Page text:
Editorial of the “World”. Fire is smoldering again in Bosnia and Herzegovina. The reasons for the political crisis have been known for thirty years: independent since 1992 like the other former Yugoslav republics, this country has fallen prey to its two powerful neighbors, Serbia and Croatia, who have not given up on dividing its territory in the name of ethnic homogeneity. If Bosnia were made up of only Serbs and Croat nationalists, the issue would probably be settled long ago; but it also has a large community of Muslim Bosnians and, moreover, a number of citizens from all communities, such as in Sarajevo, who still believe in a multi-ethnic country.
The Serbian project behind the current crisis looks like a terrible repetition of what Bosnia experienced three decades ago. The Serb elected to the tripartite presidency of the country, Milorad Dodik, strong man of the Serbian Republic (RS) – one of the two “entities” of the country, with the Croatian-Bosnian Federation -, had the adoption on December 10 by the Parliament of Banja Luka of the resolutions which would imply an exit of the Bosnian institutions within six months, on June 10th. He threatens to recreate parallel Bosnian Serb institutions, including an army.
Mr. Dodik’s separatist project is not much different from what his distant predecessor, Radovan Karadzic, achieved in the early 1990s by creating the RS, with the support of Serbia. At the time, this had brought Bosnia four years of war, the siege of Sarajevo, 100,000 dead and two million refugees. Mr. Dodik defends himself by asserting that his project is peaceful.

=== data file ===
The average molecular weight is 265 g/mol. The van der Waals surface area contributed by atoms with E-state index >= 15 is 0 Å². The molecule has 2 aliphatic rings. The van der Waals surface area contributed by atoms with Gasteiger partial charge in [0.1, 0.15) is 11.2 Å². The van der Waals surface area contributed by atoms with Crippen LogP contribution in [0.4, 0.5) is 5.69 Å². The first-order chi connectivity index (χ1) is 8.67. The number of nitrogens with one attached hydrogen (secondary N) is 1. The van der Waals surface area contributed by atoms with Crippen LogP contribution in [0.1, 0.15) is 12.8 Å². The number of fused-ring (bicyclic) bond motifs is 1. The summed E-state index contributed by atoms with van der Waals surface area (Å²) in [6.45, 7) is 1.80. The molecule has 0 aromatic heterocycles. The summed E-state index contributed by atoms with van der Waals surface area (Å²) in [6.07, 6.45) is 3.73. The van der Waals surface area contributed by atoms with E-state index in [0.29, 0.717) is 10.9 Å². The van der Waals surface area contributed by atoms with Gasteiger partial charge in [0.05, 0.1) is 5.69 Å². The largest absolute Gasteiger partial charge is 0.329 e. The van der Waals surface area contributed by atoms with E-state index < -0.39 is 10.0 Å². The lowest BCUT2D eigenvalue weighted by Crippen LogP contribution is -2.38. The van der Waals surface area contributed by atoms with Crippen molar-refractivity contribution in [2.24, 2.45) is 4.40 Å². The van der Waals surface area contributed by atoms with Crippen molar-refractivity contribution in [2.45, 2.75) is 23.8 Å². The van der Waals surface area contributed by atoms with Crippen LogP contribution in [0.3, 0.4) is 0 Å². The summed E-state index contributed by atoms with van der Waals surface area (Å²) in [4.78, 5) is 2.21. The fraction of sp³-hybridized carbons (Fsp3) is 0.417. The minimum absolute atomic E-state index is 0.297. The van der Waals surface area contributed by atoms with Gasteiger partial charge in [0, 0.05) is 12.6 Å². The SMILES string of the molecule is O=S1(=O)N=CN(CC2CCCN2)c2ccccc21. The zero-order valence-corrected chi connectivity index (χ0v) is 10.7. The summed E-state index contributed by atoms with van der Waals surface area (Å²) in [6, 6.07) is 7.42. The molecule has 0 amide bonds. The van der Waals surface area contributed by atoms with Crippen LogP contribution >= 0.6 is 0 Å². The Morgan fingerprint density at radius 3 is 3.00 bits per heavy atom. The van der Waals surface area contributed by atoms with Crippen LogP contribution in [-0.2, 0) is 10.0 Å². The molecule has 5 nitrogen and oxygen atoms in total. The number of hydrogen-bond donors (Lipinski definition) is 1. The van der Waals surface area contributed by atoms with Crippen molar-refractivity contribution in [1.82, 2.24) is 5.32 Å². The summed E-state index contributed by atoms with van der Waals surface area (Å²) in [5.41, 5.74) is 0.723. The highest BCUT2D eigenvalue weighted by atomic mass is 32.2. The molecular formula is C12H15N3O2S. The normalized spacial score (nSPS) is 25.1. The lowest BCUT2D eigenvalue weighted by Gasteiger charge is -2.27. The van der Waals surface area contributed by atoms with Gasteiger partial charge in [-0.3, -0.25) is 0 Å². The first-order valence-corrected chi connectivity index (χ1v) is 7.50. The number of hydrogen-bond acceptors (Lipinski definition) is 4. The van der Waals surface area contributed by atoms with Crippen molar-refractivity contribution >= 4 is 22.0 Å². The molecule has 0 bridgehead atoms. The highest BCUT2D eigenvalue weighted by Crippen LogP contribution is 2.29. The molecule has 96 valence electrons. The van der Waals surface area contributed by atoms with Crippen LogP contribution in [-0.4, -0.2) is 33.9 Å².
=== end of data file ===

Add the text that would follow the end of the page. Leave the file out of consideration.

The Bosnian-Serb leader, however, used, on Sunday January 9, the anniversary of the creation of the Serbian Republic – a celebration itself “unconstitutional” in Bosnia – to parade armed men through the streets of Banja Luka.
The sad revisionist party, which takes place every year, turned into a paramilitary parade with, in addition to the Bosnian-Serbian “police forces” with a militarized appearance, the remarkable presence of a Russian militia from the Night Wolves. , the Kremlin master’s favorite biker club. In addition, everywhere in RS and as far as neighboring Serbia, ultranationalist parades took place and demonstrations of Islamophobia set ablaze some towns.
The tension is high. Milorad Dodik has, in addition to the support of Serbia, the support of Croatia, which sees in it an opportunity to put an end to the other “entity” of the country, the Croatian-Bosnian Federation, and therefore also with Bosnia. -Herzegovina as a state. It also enjoys the strong support of Vladimir Putin’s Russia, China and, within the European Union (EU), nationalist leaders such as those of Hungary, Poland and Slovenia.
There are five months left to avoid a new conflict. The United States, sponsors of the 1995 peace treaty, adopted sanctions against Mr. Dodik, who did not care. The EU, now responsible for monitoring the peace agreement, is strangely absent for the moment. Neither Brussels nor Paris – which holds the presidency of the EU until the end of June – seem to seek to influence the crisis, except to rely on Belgrade and Zagreb in search of a vain “stability”. The countdown is however on. And, in Bosnia, there is fear that at any moment a violent incident will reignite the deadly fire.